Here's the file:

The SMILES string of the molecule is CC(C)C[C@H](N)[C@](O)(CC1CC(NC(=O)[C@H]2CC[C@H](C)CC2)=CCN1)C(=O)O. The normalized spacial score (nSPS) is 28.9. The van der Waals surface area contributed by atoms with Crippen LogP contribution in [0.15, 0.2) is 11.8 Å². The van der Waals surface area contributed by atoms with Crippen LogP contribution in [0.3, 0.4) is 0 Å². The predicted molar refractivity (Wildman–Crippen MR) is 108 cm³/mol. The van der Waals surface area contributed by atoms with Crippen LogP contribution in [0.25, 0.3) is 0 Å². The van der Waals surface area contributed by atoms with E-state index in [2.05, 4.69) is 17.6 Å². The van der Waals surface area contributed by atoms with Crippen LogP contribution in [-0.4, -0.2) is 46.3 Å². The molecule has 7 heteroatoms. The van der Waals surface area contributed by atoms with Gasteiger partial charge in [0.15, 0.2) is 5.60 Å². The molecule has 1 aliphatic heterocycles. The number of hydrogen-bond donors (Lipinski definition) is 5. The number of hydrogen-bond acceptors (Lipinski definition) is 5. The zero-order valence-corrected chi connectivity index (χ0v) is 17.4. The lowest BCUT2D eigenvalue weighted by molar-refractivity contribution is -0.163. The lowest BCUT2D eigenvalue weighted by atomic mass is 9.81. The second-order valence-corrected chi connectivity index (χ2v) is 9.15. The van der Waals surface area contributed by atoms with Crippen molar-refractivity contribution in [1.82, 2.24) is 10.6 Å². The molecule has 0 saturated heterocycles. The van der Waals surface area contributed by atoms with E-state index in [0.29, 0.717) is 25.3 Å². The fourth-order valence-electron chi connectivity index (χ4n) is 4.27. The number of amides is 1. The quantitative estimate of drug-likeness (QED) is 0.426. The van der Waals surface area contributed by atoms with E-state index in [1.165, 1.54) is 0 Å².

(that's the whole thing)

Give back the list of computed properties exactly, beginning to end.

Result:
The SMILES string of the molecule is CC(C)C[C@H](N)[C@](O)(CC1CC(NC(=O)[C@H]2CC[C@H](C)CC2)=CCN1)C(=O)O. The normalized spacial score (nSPS) is 28.9. The van der Waals surface area contributed by atoms with Crippen LogP contribution in [0.15, 0.2) is 11.8 Å². The van der Waals surface area contributed by atoms with Crippen LogP contribution in [0.3, 0.4) is 0 Å². The predicted molar refractivity (Wildman–Crippen MR) is 108 cm³/mol. The van der Waals surface area contributed by atoms with Crippen LogP contribution in [0.25, 0.3) is 0 Å². The van der Waals surface area contributed by atoms with E-state index in [2.05, 4.69) is 17.6 Å². The van der Waals surface area contributed by atoms with Crippen LogP contribution in [-0.4, -0.2) is 46.3 Å². The molecule has 7 heteroatoms. The van der Waals surface area contributed by atoms with Gasteiger partial charge in [0.15, 0.2) is 5.60 Å². The molecule has 1 aliphatic heterocycles. The number of hydrogen-bond donors (Lipinski definition) is 5. The number of hydrogen-bond acceptors (Lipinski definition) is 5. The zero-order valence-corrected chi connectivity index (χ0v) is 17.4. The lowest BCUT2D eigenvalue weighted by molar-refractivity contribution is -0.163. The lowest BCUT2D eigenvalue weighted by atomic mass is 9.81. The second-order valence-corrected chi connectivity index (χ2v) is 9.15. The van der Waals surface area contributed by atoms with Crippen molar-refractivity contribution in [1.82, 2.24) is 10.6 Å². The molecule has 0 saturated heterocycles. The van der Waals surface area contributed by atoms with E-state index in [0.29, 0.717) is 25.3 Å². The fourth-order valence-electron chi connectivity index (χ4n) is 4.27. The number of amides is 1. The quantitative estimate of drug-likeness (QED) is 0.426. The van der Waals surface area contributed by atoms with E-state index in [1.165, 1.54) is 0 Å².